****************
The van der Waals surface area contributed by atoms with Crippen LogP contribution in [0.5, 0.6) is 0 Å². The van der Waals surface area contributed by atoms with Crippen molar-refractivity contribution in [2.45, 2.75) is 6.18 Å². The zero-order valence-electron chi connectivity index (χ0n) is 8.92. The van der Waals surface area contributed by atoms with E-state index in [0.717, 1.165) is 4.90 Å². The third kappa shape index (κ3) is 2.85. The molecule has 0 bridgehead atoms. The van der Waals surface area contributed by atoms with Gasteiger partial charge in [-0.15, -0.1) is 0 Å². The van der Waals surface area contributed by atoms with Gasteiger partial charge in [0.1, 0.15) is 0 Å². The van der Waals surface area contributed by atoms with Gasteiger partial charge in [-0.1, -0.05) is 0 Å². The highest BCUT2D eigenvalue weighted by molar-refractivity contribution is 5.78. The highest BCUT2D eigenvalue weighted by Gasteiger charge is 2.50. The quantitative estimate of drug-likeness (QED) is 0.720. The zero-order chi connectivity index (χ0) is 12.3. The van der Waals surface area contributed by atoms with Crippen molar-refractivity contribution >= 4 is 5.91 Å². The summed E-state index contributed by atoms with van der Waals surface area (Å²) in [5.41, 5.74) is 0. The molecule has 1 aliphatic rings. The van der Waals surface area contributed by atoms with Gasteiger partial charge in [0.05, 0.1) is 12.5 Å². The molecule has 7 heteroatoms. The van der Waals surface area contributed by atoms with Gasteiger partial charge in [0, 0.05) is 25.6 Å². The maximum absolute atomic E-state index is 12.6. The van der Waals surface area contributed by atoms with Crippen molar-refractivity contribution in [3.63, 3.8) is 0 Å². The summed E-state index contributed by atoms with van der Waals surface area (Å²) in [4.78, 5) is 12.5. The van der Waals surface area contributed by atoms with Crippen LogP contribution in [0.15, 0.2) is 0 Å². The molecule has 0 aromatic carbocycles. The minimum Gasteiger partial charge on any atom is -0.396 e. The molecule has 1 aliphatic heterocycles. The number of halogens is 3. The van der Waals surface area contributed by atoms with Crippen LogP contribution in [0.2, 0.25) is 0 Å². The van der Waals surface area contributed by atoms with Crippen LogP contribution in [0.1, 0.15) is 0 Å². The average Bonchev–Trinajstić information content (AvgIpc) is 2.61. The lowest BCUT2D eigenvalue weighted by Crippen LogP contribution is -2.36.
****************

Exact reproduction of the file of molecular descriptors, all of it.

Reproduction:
The van der Waals surface area contributed by atoms with Crippen LogP contribution in [0.5, 0.6) is 0 Å². The van der Waals surface area contributed by atoms with Crippen molar-refractivity contribution in [2.45, 2.75) is 6.18 Å². The zero-order valence-electron chi connectivity index (χ0n) is 8.92. The van der Waals surface area contributed by atoms with E-state index in [0.717, 1.165) is 4.90 Å². The third kappa shape index (κ3) is 2.85. The molecule has 0 bridgehead atoms. The van der Waals surface area contributed by atoms with Gasteiger partial charge in [-0.15, -0.1) is 0 Å². The van der Waals surface area contributed by atoms with Gasteiger partial charge in [0.1, 0.15) is 0 Å². The van der Waals surface area contributed by atoms with Gasteiger partial charge in [-0.1, -0.05) is 0 Å². The highest BCUT2D eigenvalue weighted by molar-refractivity contribution is 5.78. The highest BCUT2D eigenvalue weighted by Gasteiger charge is 2.50. The quantitative estimate of drug-likeness (QED) is 0.720. The zero-order chi connectivity index (χ0) is 12.3. The van der Waals surface area contributed by atoms with Crippen molar-refractivity contribution >= 4 is 5.91 Å². The summed E-state index contributed by atoms with van der Waals surface area (Å²) in [5.41, 5.74) is 0. The molecule has 1 aliphatic rings. The van der Waals surface area contributed by atoms with Gasteiger partial charge in [0.05, 0.1) is 12.5 Å². The molecule has 7 heteroatoms. The van der Waals surface area contributed by atoms with Gasteiger partial charge in [0, 0.05) is 25.6 Å². The maximum absolute atomic E-state index is 12.6. The van der Waals surface area contributed by atoms with Crippen molar-refractivity contribution in [3.63, 3.8) is 0 Å². The summed E-state index contributed by atoms with van der Waals surface area (Å²) in [4.78, 5) is 12.5. The van der Waals surface area contributed by atoms with Crippen LogP contribution in [0.15, 0.2) is 0 Å². The molecule has 0 aromatic carbocycles. The minimum Gasteiger partial charge on any atom is -0.396 e. The molecule has 1 aliphatic heterocycles. The number of halogens is 3. The van der Waals surface area contributed by atoms with Crippen LogP contribution in [0.2, 0.25) is 0 Å². The van der Waals surface area contributed by atoms with Crippen LogP contribution in [0.1, 0.15) is 0 Å². The average Bonchev–Trinajstić information content (AvgIpc) is 2.61. The lowest BCUT2D eigenvalue weighted by Crippen LogP contribution is -2.36.